Jason: Who are the band’s inspirations? Are there any that have had a significant impact on the band?
Adam: Musically, we are all quite different in what we are influenced by. Having gigged and toured together, I think we have the same inspiration for where and who we want to be. It was a great experience to watch how Shinedown and Halestorm were run and the example they set is definitely something we would like to emulate. Everybody is really professional, every member of the crew knows their role in the production and the band spend their days making sure they are prepared to give the best show that they can. Eating and drinking the right things at the right time is an important lesson that we learnt. Also seeing the way that they dealt with their fans, you have to stay grounded regardless of success and remember who put you there. We have gigged with bands that have much greater egos than both Halestorm and Shinedown have and they haven’t done anything worth noting. It was an amazing tour and it really surprised us how great both bands were to us and how they have stayed in touch to see how we are getting on.
Jason: You’re about to release your debut album, Reflections. (Ed: Jason’s review is here) Where did you record the album? And why choose that studio?
Josh: The album was recorded at Longwave Studios in Cardiff. It was a great experience, we spent three weeks locked away in a brand new city and worked on our music every day. We had our own apartment where we lived for the whole time there, so we’d spend the days at the studio and the nights going through little sections, working on ideas and watching films. Little opportunities like this are ones we wouldn’t get to do if we weren’t in this band. Just one of many amazing things we have been able to do. When it came to recording though, the producer was always more important than the location.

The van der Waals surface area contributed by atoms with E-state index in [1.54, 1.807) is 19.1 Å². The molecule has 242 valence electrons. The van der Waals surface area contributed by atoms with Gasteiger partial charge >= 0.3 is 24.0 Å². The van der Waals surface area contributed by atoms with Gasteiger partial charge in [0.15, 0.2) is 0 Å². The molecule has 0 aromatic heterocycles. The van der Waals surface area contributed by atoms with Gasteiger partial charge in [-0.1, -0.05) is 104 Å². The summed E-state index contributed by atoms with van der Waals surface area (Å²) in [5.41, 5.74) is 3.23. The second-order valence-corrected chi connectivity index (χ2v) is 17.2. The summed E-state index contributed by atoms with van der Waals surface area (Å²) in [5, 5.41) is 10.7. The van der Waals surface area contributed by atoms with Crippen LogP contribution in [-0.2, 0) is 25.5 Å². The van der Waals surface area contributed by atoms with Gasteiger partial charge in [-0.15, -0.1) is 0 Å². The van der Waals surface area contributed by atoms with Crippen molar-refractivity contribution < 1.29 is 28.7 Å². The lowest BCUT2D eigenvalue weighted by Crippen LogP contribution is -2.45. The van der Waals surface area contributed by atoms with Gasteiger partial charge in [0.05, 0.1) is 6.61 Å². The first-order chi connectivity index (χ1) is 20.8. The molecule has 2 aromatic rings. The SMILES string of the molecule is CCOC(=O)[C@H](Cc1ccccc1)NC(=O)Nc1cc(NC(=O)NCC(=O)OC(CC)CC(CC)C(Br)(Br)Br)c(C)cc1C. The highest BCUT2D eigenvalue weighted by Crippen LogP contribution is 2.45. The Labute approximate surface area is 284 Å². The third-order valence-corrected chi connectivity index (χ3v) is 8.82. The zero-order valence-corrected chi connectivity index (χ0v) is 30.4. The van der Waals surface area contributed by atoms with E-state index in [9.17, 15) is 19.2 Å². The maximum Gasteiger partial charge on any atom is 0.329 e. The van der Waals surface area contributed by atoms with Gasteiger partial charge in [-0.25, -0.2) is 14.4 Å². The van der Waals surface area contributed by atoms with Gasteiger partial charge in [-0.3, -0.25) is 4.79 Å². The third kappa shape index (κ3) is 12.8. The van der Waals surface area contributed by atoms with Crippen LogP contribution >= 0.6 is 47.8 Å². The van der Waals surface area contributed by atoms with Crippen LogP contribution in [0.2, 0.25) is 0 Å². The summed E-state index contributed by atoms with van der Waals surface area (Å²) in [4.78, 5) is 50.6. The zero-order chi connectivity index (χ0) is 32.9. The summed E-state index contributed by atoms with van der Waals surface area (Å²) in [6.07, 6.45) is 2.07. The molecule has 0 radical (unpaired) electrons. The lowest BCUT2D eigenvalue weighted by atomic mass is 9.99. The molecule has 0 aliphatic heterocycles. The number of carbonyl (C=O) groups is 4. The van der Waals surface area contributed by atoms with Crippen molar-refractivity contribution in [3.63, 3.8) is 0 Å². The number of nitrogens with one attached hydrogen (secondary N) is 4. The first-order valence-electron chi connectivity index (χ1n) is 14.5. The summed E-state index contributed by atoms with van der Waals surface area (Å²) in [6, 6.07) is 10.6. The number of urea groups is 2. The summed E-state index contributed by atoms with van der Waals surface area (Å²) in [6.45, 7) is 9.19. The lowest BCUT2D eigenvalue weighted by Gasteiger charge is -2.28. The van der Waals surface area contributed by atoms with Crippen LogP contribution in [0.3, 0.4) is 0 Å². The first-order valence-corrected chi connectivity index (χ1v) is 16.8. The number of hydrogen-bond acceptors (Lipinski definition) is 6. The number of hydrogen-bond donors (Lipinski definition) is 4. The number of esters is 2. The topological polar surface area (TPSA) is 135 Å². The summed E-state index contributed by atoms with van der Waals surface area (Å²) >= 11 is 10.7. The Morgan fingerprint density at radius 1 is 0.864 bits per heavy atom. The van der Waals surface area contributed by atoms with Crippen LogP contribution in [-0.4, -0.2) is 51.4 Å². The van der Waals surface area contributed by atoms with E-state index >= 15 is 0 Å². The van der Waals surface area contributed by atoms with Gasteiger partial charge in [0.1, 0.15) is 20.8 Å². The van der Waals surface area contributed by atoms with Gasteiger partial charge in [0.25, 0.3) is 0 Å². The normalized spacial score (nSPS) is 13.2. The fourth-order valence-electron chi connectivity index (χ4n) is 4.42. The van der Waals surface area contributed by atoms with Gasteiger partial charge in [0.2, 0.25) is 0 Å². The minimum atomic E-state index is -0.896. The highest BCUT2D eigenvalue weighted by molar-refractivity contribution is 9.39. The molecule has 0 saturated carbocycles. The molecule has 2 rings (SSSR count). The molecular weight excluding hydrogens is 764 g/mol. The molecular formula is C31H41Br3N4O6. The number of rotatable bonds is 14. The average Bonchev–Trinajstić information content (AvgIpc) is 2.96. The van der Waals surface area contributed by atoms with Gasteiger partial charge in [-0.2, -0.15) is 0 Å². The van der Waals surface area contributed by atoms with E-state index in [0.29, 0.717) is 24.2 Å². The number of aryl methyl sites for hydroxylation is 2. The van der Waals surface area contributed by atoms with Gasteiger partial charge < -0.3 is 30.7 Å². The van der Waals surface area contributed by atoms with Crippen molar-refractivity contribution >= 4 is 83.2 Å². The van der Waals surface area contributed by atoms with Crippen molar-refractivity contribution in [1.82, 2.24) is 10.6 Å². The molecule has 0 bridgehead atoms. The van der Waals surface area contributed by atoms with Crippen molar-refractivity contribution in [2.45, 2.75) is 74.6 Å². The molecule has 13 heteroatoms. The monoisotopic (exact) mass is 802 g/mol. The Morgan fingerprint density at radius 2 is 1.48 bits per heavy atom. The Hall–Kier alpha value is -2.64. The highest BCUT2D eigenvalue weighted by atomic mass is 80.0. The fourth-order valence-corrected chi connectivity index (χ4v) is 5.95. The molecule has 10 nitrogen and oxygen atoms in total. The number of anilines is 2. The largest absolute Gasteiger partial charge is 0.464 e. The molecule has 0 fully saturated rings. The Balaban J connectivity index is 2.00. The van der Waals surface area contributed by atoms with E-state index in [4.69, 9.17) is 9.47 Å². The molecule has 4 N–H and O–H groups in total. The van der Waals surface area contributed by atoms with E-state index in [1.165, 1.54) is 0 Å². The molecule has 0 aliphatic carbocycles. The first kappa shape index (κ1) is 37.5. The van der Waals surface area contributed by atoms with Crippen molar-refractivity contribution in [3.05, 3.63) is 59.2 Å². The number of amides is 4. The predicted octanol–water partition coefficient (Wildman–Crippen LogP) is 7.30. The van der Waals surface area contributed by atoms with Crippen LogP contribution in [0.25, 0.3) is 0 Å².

Jason: Who’s the producer? And why did you choose to work with him?
Josh: We recorded with Romesh Dodangoda. We had all been aware of his work for some time and he was always at the top of the list to record the album. He has worked with the likes of Funeral for a Friend, Kids in Glass Houses and The Blackout. He approached us and said that he was keen to work with us, which was also a big plus. He has a very modern sound to his recordings, which was definitely something that we were looking for. It is always a big risk for a band like us on such a small budget, but having spoken to Romesh, he really understood what we were trying to do and knew he would be able to deliver it.
Jason: When completed, how much time will you have spent on Reflections?
Adam: It will be about three years by the time we release it, but until the summer it was completely different to the way that it is now. Once we had finished touring in February 2012, we had a complete overhaul of what worked and what didn’t. We demoed everything throughout the summer and took what we liked into the studio. There are parts on the album that has been written since around 2010. Tracks like ‘Phobia’ and ‘Spoken Silence’ have spent a lot of time being reworked, as we were not happy with them and they perhaps didn’t fit in with the style of the rest of the album. Compare this to tracks like ‘Reflections’ which come together just a few weeks before we record it, which was also too late to be demoed. Once we had finished that track, we knew it had to finish the album as it summed up the whole record.
Jason: What was the vibe like in the studio for the band?
Adam: It was awesome. Despite being quite a young band, we have quite a lot of studio experience. This time around, we found exactly what we were looking for and were experienced enough to know what works and what doesn’t. By living in Cardiff, it gave us an opportunity to leave everything else behind and solely concentrate on the record, it’s not something that you can put just 50% effort into.
Josh: Romesh has a great musical ear, he can tell instantly what works and what doesn’t. He’ll often be blunt and tell you your idea is great or a load of rubbish. He also wasn’t afraid to throw ideas into the hat.
Jason: What are your hopes and expectations for the album?